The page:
191112: MUSA - distURBANces

MUSA distURBANces 30.10.2012 – 05.01.2013 Analogue, digital, as if it matters By Nina Schedlmayer Perhaps one could start with Hieronymus Bosch, or perhaps much later – or much earlier – e.g. with the architectural paintings in Pompeii: at least the haziness between fiction and reality is something mankind has dealt with for many a long year. The exhibition “distURBANces” at the MUSA questions if “fiction can surpass rationality.” Curated in co-operation with the partner cities of the Month of Photography, the exhibition deals, more or less, with everything that revolves around the themes of artificial worlds, cyberspace and their relationship to analogue reality. Artificiality is thus widely conceived and doesn’t exist solely in digital: one can slip into a rose-tinted model of a solitary residential district with the charm of the hobby bricolage by Daniel Leidenfrost, (and let yourself be enveloped in soft mist at the touch of a button), an old film by Josh Müller is based on an analogue airport-model. And the video by Leopold Kessler – in which one can watch him dumping bulk trash in a skater-pit, insinuating the Broken-Windows-Theory, cyberspace is left out. Even if the title suggests that everything shown is seen in context with urban space, this does not apply to all the works presented here: Reiner Riedler’s colourful, almost hyper-realistic shots lead us into the worlds of entertainment and leisure time, Robert Hammerstiel’s photomontages play with South Sea elements and Ilkka Halso pulls endless architectural structures over endless foggy landscapes. Among the most exciting works are those by Dionisio Gonzáleu (he amalgamates hypermodern architecture with gloomy favelas) and by the Collectif_Fact: in their video, a group of artists invites the onlooker to a city tour by car and removes everything from sight except logos, neon signs, streetlights, signs and road markings – huge advertisement messages take up most of the space. The exhibition introduces some exciting positions that were unknown in Vienna until now, e.g. Niklas Goldbach or Peter Bialobrzeski. However, the exhibition appears too much like a compromise. What is missing is a well thought through concept that could reclaim new facets from the leading question. MUSA 1010 Vienna, Felderstrasse 6-8, next to the Rathaus Tel: +43 1 4000 8400 Fax: + 43 1 4000 99 8400 email: musa@musa.at http://www.musa.at Opening hours: Tue – Fri: 11.00 – 18.00 hours, Thu: 11.00 – 20.00 hours, Sat 11.00 – 16.00 hours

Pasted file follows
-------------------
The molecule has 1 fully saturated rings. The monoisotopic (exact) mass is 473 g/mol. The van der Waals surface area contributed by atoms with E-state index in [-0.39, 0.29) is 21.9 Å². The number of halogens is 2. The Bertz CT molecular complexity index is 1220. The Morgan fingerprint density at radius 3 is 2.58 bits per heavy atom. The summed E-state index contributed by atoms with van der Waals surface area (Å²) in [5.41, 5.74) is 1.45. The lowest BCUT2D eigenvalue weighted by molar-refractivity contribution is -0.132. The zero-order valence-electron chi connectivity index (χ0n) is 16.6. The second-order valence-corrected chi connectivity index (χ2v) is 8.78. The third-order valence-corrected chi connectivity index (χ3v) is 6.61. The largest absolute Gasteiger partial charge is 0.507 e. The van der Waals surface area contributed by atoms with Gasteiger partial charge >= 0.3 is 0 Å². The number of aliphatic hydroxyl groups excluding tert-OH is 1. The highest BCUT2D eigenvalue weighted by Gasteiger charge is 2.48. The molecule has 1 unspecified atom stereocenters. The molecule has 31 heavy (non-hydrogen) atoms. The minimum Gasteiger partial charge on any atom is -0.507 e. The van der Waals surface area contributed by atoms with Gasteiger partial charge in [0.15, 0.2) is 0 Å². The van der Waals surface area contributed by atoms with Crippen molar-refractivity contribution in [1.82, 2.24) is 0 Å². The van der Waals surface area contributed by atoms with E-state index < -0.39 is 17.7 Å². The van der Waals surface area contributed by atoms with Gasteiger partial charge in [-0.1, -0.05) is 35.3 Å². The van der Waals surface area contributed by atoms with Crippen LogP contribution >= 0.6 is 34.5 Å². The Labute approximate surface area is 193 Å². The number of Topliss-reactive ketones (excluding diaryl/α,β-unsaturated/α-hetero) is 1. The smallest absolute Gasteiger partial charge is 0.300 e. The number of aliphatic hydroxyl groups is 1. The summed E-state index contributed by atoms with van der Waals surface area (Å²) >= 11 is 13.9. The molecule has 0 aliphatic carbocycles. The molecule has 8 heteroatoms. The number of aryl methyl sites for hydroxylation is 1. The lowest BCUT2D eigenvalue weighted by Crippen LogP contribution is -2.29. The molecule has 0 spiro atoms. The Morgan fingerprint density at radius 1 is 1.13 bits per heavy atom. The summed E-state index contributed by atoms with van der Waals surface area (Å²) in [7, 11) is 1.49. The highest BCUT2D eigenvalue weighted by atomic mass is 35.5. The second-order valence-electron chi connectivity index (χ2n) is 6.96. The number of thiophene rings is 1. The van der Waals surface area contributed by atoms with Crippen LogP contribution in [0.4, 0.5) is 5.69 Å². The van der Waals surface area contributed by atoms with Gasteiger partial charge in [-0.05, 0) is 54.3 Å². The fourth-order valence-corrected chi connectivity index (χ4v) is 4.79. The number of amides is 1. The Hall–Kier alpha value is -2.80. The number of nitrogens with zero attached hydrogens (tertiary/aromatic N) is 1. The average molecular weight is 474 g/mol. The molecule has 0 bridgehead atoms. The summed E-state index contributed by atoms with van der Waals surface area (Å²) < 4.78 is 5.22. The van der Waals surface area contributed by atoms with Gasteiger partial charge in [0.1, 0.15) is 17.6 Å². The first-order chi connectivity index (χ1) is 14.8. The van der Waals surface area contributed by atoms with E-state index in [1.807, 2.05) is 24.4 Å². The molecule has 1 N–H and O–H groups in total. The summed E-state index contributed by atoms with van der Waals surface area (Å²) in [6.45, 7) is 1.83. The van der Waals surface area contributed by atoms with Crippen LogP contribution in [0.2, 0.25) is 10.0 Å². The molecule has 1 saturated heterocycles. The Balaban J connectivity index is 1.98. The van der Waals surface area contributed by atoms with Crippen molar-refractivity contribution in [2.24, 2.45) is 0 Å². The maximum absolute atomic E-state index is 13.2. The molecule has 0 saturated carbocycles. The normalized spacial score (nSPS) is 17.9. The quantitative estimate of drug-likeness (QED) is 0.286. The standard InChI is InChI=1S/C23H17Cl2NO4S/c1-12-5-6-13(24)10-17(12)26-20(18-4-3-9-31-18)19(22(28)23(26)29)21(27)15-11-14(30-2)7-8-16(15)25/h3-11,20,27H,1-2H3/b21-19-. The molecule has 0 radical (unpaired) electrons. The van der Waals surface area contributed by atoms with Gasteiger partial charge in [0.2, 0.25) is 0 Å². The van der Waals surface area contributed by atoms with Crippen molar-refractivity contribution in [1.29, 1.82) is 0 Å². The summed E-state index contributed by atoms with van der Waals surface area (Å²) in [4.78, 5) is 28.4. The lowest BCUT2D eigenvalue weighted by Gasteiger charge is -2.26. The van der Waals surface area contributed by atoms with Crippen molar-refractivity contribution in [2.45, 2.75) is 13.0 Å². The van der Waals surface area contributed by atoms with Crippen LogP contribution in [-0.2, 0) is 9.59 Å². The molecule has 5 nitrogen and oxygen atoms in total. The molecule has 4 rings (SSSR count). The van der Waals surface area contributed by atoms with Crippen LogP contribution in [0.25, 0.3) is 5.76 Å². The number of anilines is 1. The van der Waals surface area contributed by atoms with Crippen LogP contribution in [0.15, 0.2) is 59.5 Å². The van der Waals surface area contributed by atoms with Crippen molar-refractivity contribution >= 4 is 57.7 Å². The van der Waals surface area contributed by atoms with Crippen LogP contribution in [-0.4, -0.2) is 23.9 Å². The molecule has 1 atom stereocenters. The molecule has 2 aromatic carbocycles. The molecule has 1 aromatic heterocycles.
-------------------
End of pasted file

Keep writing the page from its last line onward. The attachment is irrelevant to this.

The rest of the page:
1010 Wien, Felderstraße 6-8, neben dem Rathaus
Tel: +43 (0)1 4000 8400, Fax: +43 (0)1 4000 99 8400
Email: musa@musa.at
Öffnungszeiten: Di - Fr: 11:00 - 18:00, Do: 11:00 - 20:00, Sa: 11:00 - 16:00 Uhr

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